Monday, July 11, 2016

The Garden Shed Gets a Makeover Complete with Snake Barrier

Hi everyone!  Happy Monday.  Another week.  I hope you have a great week, and I hope I get lots done this week...

When I last visited with you here on the blog, I had worked my way around to the back of the house and was going to turn the corner to work on the flower bed on that next side of the house...well, as it happens sometimes (frequently), I got sidetracked.  I looked back and saw the pitiful looking little garden shed that has been neglected for as long as it's existed. It was calling out to me, so I diverted my attention to that little shed.

We had gotten the painters to paint it to match the house, and I had painted the old white door a new bright turquoise, to match the front door of the house.  Nothing had been done beyond that.  Now, it's a cute addition to the back yard.



I wanted to make a little porch/patio thing to sort of act as an entrance, because, we know that every proper garden shed needs an entrance, right?  I had flagstone leftover from the back patio project, so I decided to use that, and edge it with brick. That job took about a week and lots of energy.  When I finished it, I decided it needed a brick wall to fill in the gap between the bottom of the building and the ground.  I guess I should tell you why....

When I was a young child, I was standing on the doorsteps of my aunt's house, which was a wood frame structure set on piers, so it was up off the ground.  As I was leaving, I stopped there to say something to her (she was inside) and when I turned around to step down, a really big rattlesnake had crawled out from under the house and was right beside me!  That did permanent damage to my psyche. To this day, decades later, I still have a fear of snakes crawling out from underneath buildings that are up off the ground.  So, now you know why I felt the need to put the faux wall made from real brick under my garden shed. Now, when I'm about to step down out of the shed, I don't worry as much, because I know there's a barrier between my feet and the space underneath the shed.  

And after all that effort, my very sweet son pointed out that I had left a small hole in my wall, and that a snake would probably still come through there.  There was a water pipe interfering with my brick wall, so I had to leave the hole-my brick-laying skills don't yet include cutting brick, so I had to do the best I could with what I had...maybe I should stick a rock in the crack.... I still feel better when I step down, knowing that if a snake is going to come out under my feet, it will have to come through the little hole.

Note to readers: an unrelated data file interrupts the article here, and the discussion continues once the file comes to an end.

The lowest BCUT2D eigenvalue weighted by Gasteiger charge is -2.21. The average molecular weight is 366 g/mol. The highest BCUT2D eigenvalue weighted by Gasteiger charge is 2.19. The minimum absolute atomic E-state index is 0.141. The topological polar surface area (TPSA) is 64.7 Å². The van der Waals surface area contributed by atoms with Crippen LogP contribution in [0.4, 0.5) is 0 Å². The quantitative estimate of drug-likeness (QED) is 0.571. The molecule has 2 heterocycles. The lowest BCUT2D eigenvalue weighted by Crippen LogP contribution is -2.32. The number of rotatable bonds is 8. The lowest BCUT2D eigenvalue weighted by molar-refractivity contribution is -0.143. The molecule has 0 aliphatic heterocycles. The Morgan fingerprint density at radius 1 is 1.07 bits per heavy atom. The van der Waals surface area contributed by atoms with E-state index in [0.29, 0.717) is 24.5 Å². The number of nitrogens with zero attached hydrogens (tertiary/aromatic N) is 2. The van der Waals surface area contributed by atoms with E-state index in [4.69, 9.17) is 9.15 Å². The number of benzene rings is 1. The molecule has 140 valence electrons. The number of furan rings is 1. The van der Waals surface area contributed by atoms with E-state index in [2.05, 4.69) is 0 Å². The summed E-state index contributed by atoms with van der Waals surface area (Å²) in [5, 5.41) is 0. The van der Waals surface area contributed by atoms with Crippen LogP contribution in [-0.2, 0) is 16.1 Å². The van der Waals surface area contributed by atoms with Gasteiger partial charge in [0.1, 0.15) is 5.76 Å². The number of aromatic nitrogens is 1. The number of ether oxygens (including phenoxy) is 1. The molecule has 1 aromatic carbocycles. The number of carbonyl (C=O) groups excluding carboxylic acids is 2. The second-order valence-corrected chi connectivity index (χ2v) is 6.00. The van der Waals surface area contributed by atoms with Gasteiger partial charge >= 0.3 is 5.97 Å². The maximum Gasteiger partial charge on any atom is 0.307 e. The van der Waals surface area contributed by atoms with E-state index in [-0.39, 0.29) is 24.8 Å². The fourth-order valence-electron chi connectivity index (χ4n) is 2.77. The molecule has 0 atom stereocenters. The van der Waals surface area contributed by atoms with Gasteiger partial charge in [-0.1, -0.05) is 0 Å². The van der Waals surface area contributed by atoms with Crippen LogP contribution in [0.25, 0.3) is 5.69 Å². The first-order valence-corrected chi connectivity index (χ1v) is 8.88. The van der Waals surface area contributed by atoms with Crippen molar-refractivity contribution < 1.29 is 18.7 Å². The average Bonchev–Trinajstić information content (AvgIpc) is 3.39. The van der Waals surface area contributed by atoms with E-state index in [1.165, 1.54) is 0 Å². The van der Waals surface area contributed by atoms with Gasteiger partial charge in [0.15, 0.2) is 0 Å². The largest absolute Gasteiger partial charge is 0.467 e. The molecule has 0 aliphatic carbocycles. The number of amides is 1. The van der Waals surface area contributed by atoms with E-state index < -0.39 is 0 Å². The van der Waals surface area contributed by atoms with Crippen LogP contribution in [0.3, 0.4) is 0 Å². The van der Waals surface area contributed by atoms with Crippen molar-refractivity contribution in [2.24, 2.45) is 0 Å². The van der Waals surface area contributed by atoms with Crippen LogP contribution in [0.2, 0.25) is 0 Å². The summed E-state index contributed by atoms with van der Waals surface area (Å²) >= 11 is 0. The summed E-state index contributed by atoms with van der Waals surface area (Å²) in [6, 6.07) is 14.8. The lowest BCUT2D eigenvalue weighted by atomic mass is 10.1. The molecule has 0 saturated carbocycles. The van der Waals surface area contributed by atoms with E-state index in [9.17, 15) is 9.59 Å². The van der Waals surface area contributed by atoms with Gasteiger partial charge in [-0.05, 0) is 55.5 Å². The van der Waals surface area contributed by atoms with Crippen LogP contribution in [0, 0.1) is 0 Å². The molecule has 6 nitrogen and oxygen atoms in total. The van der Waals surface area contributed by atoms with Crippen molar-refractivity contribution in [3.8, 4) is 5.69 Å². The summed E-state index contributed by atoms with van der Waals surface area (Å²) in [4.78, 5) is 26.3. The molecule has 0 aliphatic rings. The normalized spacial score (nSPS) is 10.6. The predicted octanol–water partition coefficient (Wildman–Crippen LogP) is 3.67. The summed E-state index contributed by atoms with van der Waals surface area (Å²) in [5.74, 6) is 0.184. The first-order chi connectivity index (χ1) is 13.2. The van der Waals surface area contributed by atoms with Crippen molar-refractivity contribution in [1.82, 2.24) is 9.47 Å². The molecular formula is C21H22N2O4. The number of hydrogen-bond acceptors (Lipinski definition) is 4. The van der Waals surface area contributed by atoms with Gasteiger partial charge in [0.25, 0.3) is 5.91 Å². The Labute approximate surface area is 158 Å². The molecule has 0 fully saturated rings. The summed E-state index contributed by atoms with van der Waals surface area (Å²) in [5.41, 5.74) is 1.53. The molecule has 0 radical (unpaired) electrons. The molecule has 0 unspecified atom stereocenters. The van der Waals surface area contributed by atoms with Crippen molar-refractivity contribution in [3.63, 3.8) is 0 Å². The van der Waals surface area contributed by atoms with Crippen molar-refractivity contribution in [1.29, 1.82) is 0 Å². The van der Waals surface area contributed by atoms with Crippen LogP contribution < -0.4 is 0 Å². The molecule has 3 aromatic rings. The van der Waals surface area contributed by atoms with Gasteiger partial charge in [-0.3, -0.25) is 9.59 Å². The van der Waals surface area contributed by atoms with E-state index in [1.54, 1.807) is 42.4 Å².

And I will say that the brick wall was a pain to build!  I had to dig out from under the shed with a tiny shovel and not much room to work, all the while watching for snakes that I was sure were lurking under there.  Then, I had a tiny level to put on top of each brick to make sure that they were level.  That last row was tight, trying to push them in under the building with no room to spare.  It did take me most of a day, but I'm happy with the way it turned out. Not only does it put a layer of protection between me and the snakes, but it's pretty, too! How about that?


I wanted to use something unusual to hold the garden hose...we had removed the plastic, not so pretty one, when the building was painted.  I decided on this piece of rusty fence that I had leftover from another project a few years ago.  It's fine for now, just propped up, but hubby is going to attach it to the wall with a bracket that holds it off the wall about four inches.  That should give plenty of room for the hose to wrap around easily.



For years, we had just "put" things beside the shed that didn't fit inside.  It had turned into a big pile of stuff that was buried in leaves.  When I started digging in to clean it up, I just kept finding more and more clay pots.  Lawd have mercy...why did I buy so many pots?  Now, I'll clean them and store them inside the shed, or maybe I should just get rid of them.  I'll never have that many living plants at one time.  I'm sort of known for my brown thumb...


I still plan to add another piece of rusty fence on hinges to the open part on the left side. Those side board things are used on the truck when we go to pick up large loads of mulch or compost, and they really need to be hidden, just not pretty...


I hung some of my galvanized tubs and pans onto the walls because they needed a storage place, and because I thought they were pretty there.  It just screams "Garden Shed" now, don't you think?  Oh, and every garden shed needs something green, so I planted that pretty tropical looking plant (heliconia) beside the door.  


Now, I need to head back over to where I left off by the house...Stay tuned.

3 comments:

  1. Well, that's just adorable and I know just how much work it took to get it that way. I love your idea for hanging the garden hose. We have a spigot right next to the front entrance of our house and I've been trying to come up with a clever way to disguise it. I mean it's right on the front of the house. What were the builders thinking?

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    1. Thank you my friend, and I know you understand, because you and your hubby work just as hard as I do in the yard! That would be awkward having a spigot in front of the house...and sometimes I think those builders DON'T THINK at all. Silly people...We'll have to find you something pretty to put there.

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  2. Beautiful! Your "snake barrier" looks pretty as a foundation to your shed. Love the galvanized tubs too. Can't wait to see it all in person.

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